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Fwd = Mars 2001 Odyssey arrives at KSC

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  • Frits Westra
    Forwarded by: fwestra@hetnet.nl Originally from: JPLNews@jpl.nasa.gov Original Subject: Mars 2001 Odyssey arrives at KSC Original Date: Fri, 5 Jan 2001
    Message 1 of 1 , Jan 5, 2001
      Forwarded by: fwestra@...
      Originally from: JPLNews@...
      Original Subject: Mars 2001 Odyssey arrives at KSC
      Original Date: Fri, 5 Jan 2001 11:33:47 -0800 (PST)

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      MEDIA RELATIONS OFFICE
      JET PROPULSION LABORATORY
      CALIFORNIA INSTITUTE OF TECHNOLOGY
      NATIONAL AERONAUTICS AND SPACE ADMINISTRATION
      PASADENA, CALIF. 91109 TELEPHONE (818) 354-5011
      http://www.jpl.nasa.gov

      Contact: At JPL -- Mary Hardin (818) 354-0344
      At Kennedy Space Center -- George H. Diller (321) 867-2468

      FOR IMMEDIATE RELEASE Jan. 5, 2001

      MARS 2001 ODYSSEY SPACECRAFT ARRIVES FOR LAUNCH PREPARATION

      The first major step toward NASA's return of a spacecraft to
      an orbit around Mars was achieved late Thursday night, Jan. 4,
      when the Mars Odyssey spacecraft arrived at NASA's Kennedy Space
      Center in Florida. The spacecraft was shipped aboard an Air
      Force C-17 cargo airplane from Denver, Colo., location of the
      Lockheed Martin plant where the spacecraft was built. The
      project is managed by NASA's Jet Propulsion Laboratory, Pasadena,
      Calif.

      Mars Odyssey was moved on a transport trailer from the
      Shuttle Landing Facility to the Kennedy Space Center's Spacecraft
      Assembly and Encapsulation Facility 2, where it will undergo
      final assembly and checkout. This includes installation of two
      of the three science instruments, integration of the three-panel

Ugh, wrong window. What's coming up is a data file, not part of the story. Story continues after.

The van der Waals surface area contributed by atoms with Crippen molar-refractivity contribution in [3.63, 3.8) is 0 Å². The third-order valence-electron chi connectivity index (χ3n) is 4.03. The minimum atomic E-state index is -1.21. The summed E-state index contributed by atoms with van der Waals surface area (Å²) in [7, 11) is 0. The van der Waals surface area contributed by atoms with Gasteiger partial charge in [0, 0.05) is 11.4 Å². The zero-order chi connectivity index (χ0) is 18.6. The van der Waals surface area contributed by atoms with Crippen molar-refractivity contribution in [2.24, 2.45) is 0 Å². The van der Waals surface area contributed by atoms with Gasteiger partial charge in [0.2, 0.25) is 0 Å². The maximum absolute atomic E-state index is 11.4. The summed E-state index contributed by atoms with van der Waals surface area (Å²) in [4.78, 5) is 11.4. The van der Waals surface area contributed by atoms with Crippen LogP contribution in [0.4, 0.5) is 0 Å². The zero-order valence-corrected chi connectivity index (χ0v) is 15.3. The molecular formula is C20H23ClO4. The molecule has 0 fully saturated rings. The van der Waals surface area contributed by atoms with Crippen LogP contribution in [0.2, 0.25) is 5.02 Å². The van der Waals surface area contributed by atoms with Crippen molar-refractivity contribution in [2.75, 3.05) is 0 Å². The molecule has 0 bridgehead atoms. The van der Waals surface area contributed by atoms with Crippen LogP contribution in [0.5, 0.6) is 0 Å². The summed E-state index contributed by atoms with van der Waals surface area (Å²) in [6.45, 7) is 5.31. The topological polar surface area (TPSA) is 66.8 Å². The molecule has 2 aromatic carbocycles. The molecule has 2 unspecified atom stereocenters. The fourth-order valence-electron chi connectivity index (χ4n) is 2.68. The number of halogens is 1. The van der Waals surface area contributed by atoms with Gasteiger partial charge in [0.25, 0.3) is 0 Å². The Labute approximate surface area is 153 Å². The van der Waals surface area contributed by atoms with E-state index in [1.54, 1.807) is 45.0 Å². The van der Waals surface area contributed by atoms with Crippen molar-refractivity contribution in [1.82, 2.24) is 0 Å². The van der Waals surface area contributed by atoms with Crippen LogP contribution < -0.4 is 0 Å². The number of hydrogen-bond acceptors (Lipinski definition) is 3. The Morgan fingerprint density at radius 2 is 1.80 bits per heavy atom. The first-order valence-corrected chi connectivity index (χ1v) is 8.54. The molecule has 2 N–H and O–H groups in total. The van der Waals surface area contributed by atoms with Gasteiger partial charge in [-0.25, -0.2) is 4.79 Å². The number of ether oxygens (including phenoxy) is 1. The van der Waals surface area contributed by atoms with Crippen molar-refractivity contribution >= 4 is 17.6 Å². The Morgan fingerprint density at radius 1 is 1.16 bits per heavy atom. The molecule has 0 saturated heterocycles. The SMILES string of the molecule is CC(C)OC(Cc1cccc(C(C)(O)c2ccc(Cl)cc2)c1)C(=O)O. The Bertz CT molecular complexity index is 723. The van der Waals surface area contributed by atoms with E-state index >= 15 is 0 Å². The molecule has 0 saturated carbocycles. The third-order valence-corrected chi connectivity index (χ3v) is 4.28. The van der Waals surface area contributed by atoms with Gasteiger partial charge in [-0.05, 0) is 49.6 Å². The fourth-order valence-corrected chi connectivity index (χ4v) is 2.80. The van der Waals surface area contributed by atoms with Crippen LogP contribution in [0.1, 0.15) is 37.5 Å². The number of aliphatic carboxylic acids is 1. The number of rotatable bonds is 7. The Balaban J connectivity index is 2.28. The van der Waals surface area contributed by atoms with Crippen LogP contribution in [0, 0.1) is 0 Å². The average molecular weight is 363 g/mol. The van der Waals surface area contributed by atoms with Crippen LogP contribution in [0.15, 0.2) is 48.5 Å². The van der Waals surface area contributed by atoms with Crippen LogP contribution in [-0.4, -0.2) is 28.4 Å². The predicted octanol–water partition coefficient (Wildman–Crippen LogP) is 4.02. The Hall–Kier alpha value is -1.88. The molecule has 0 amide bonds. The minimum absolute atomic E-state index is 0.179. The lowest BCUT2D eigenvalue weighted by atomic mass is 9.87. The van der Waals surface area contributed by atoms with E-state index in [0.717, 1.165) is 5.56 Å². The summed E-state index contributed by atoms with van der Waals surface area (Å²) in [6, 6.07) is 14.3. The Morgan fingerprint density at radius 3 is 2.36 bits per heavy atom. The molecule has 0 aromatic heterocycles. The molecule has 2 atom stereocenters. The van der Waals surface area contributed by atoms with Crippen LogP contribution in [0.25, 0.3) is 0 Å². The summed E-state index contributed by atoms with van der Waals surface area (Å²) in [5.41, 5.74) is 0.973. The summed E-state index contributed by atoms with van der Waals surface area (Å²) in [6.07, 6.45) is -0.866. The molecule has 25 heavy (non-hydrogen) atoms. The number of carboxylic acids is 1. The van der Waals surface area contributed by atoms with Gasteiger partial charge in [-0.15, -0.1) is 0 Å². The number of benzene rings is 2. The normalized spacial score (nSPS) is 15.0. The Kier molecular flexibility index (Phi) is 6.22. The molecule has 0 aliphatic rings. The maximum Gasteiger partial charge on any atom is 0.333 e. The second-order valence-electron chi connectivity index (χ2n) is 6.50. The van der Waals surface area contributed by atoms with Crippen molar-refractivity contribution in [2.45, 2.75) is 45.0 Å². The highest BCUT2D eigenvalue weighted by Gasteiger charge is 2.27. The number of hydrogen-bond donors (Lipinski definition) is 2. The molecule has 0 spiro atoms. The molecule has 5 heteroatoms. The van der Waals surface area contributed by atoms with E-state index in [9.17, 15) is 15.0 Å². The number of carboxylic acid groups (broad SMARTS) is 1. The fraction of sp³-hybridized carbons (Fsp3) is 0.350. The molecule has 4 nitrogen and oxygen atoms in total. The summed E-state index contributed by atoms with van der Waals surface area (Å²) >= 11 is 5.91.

solar array, and a spacecraft functional test. It will be fueled
      and then mated to an upper stage booster, the final activities
      before going to the launch pad.

      Launch is planned for April 7, the first day of a 21-day
      launch opportunity. Mars Odyssey will be inserted into an
      interplanetary trajectory by a Boeing Delta II launch vehicle
      from Pad A at Complex 17. The spacecraft will arrive at Mars on
      Oct. 20, 2001, for insertion into an initial elliptical capture
      orbit. Its final operational altitude at Mars will be a 400
      kilometer-high (250 mile-) Sun-synchronous polar orbit. Mars
      Odyssey will conduct a two-year mission in Mars orbit mapping the
      planet's surface and measuring its environment.

      "Ultimately, the spacecraft could contribute significantly
      toward understanding what may be necessary for a more
      sophisticated exploration of Mars, and perhaps an eventual human
      visit," said Mars Odyssey Project Manger George Pace of JPL.

      The program management of the Mars Odyssey mission is by the
      Office of Space Science at NASA Headquarters, Washington, D.C.
      The launch is managed by NASA's Kennedy Space Center.

      #####
      1/5/01 MAH
      #2001-05

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